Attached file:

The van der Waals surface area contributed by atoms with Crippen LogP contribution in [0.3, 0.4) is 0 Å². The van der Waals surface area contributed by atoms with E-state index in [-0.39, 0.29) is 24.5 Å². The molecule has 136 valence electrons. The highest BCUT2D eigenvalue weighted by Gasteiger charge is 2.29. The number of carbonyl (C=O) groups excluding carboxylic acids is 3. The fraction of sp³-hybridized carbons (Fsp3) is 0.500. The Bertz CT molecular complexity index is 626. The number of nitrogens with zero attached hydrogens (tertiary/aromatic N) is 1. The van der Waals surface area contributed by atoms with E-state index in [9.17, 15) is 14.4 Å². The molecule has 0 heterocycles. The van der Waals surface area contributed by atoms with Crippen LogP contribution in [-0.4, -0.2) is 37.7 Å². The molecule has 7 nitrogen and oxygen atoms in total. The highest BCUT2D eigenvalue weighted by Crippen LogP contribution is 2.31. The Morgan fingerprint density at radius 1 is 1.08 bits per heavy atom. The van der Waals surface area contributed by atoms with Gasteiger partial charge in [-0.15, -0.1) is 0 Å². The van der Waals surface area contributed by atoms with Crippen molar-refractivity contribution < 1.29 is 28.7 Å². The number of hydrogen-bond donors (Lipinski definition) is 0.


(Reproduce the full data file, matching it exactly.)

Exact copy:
The van der Waals surface area contributed by atoms with Crippen LogP contribution in [0.3, 0.4) is 0 Å². The van der Waals surface area contributed by atoms with E-state index in [-0.39, 0.29) is 24.5 Å². The molecule has 136 valence electrons. The highest BCUT2D eigenvalue weighted by Gasteiger charge is 2.29. The number of carbonyl (C=O) groups excluding carboxylic acids is 3. The fraction of sp³-hybridized carbons (Fsp3) is 0.500. The Bertz CT molecular complexity index is 626. The number of nitrogens with zero attached hydrogens (tertiary/aromatic N) is 1. The van der Waals surface area contributed by atoms with E-state index in [9.17, 15) is 14.4 Å². The molecule has 0 heterocycles. The van der Waals surface area contributed by atoms with Crippen LogP contribution in [-0.4, -0.2) is 37.7 Å². The molecule has 7 nitrogen and oxygen atoms in total. The highest BCUT2D eigenvalue weighted by Crippen LogP contribution is 2.31. The Morgan fingerprint density at radius 1 is 1.08 bits per heavy atom. The van der Waals surface area contributed by atoms with Gasteiger partial charge in [-0.15, -0.1) is 0 Å². The van der Waals surface area contributed by atoms with Crippen molar-refractivity contribution < 1.29 is 28.7 Å². The number of hydrogen-bond donors (Lipinski definition) is 0.